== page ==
With the US-China rivalry in African business reaching new heights, Angola has found itself at the centre of the economic diplomacy dispute. Gong Tao, China’s ambassador in Luanda since mid-2019, even came out to publicly defend the advantages of the Chinese cooperation model, responding to “malicious defamation” by the administration of Donald Trump.
The Chinese diplomat’s position, outlined in an opinion piece in the state daily Jornal de Angola on 22 February, followed a visit by US Secretary of State Mike Pompeo to several African countries with strong relations with China, among them Angola.
“Some outside forces have tried to maliciously obstruct and defame China-Africa cooperation with such a theory called a ‘debt trap’,” says Gong Tao in the article. But, he adds, these are “false words” that are “completely rejected by the African people.”
“China always strengthens its investment and financing cooperation in Africa according to the needs of African countries, in order to help Africa improve infrastructure and accelerate development, and always tries to find a sustainable solution that is mutually acceptable, through friendly and balanced consultations,” he explains.
Financial cooperation, says the diplomat, “is also a reflection of China’s confidence in Africa’s development.”
Criticisms of the Chinese cooperation model were constant in Secretary Pompeo’s first visit to the African continent, which included Senegal, Ethiopia and Angola.
Without presenting new investment initiatives or financial assistance, Pompeo asserted the investment of US companies in African countries as the most advantageous.
“When we [Americans] come, we hire Angolans (…), we do high-quality work, it is transparent. (…) Not all nations that come to invest here do this. [With the US] there are no political objectives,” said Pompeo in Luanda, in an implicit reference to China.
According to Pompeo, US companies will invest more than to US$2 billion into a natural gas project. He also touted various development programmes, including the new US International Development Finance Corporation, saying that much of the nearly US$60 billion in capacity will be available for Africa.
Gong points to how, in the last decade, Chinese companies have invested broadly, building more than 2,800 km of railroad in Angola, 20,000 km of roads, 100,000 social housing units, 100 schools and 50 hospitals, among other infrastructure.
“Unlike those democracy teachers who just wanted to give ABC lessons and impose their doctrines, speaking empty words but with crossed arms on the other side of the ocean, China has always been a doer who works together with Angolans,” he says.
China, he adds, is the main source of foreign investment in Angola, with US$176 million directly in 2019, and Chinese companies “have been actively participating in the process of economic diversification in Angola.”
“China and Angola are good friends for common development. Unlike those speculators who earn a little money and escape quickly, China has established in Angola the mutually advantageous cooperation, with its feet in the mud, and ordinary people have really benefited,” says the Chinese diplomat.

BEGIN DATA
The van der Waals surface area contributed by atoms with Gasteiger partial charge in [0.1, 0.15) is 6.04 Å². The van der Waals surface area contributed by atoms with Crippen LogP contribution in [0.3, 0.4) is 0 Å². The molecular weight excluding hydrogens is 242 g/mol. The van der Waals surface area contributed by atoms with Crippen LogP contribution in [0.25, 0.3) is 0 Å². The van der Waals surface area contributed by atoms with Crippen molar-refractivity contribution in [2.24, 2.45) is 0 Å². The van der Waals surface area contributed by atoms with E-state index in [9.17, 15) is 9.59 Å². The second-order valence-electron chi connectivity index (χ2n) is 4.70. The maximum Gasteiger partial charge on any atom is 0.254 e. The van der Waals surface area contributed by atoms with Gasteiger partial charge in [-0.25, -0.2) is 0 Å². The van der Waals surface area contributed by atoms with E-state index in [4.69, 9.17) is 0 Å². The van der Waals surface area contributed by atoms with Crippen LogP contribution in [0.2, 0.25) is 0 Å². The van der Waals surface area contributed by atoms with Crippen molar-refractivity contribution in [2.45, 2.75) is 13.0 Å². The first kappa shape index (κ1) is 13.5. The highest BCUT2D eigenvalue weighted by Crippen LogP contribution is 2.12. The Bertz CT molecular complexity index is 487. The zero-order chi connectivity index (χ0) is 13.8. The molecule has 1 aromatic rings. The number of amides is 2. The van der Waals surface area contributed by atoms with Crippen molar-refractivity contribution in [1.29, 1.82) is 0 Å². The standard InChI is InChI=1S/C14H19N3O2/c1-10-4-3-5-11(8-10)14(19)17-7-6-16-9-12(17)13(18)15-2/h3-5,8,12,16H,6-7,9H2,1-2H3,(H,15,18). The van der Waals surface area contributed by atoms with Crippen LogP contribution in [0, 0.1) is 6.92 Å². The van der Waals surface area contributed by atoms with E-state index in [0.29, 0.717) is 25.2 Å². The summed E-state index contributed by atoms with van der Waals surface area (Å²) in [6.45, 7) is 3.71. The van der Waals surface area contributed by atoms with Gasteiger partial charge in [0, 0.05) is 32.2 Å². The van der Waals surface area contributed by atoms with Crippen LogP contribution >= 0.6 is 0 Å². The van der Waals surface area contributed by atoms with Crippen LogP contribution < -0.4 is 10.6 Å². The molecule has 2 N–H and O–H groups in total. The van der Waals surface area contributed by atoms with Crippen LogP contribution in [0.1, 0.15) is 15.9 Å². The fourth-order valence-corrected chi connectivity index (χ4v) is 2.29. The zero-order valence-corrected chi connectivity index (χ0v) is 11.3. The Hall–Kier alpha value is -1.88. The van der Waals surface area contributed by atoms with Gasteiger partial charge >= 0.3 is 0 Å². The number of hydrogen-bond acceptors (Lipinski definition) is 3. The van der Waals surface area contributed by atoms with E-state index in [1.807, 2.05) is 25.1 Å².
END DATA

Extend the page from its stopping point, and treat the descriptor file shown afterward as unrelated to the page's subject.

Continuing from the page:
Addressing readers directly, the diplomat stresses that they have probably already benefited from infrastructure built by China, and highlights the human ties, namely the social role that some Chinese entrepreneurs have had, providing jobs, training and sometimes helping the neediest.
In the article, he also evokes the health efforts and the personal sacrifice of countless Chinese workers.
“Angola is an important country in Africa, and a microcosm of China-Africa cooperation. Today, the China-Africa trade volume has exceeded US$200 billion. (…) We will work hand in hand with our African friends to embrace a new era of win-win cooperation and common development,” says the Chinese ambassador in Luanda.
According to the World Bank’s Global Economic Prospects 2020, released in January, Angola is among the countries in Sub-Saharan Africa with the highest debt burdens, along with Ghana, Mozambique, Namibia, South Africa and Zambia.
This group of countries is considered, “susceptible to sudden increases in investor risk aversion,” which “can lead to sizeable currency depreciations, capital outflows and increases in borrowing costs as risk premia rise sharply. Where the debt is largely denominated in foreign currency, sharp currency depreciations would make servicing more challenging.”
Manuel Nunes Júnior, the Angolan minister of State for Economic and Social Development, recently said that more than half of the Angolan 2020 State Budget, in the amount of AOA 15.9 billion (US$32.25 million), is earmarked to pay public debt, with a weight of 90% of GDP.
The World Bank forecasts Angola climbing out of recession in 2020, growing at a rate of 1.5%, down 1.4 percentage points from their forecast in June 2019. While projections for 2021 also took a hit (down 0.4 percentage points), Angola should still see growth increasing, to 2.4% in 2021 and 3.0% in 2022.
This forecast, the report explains, “assumes that the structural reforms – supported by prudent monetary policies and fiscal consolidation – allow for greater macro-economic stability, and to continue the improvement of the business environment and strengthening of private investment.”
However, since the emergence of the novel coronavirus (COVID-19), World Bank President David Malpass has stated that the global growth forecast for 2020 – 2.5%, up from 2.4% in 2019 – will be revised down.
“There will be a lowering of forecasts for at least the first part of 2020,” he said. Janet Yellen, former chairwoman of the US Federal Reserve and president of the American Economic Association, agreed, saying the virus “seems certain to have a significant effect, at least for a quarter or two” on China, which will surely hit the global economy.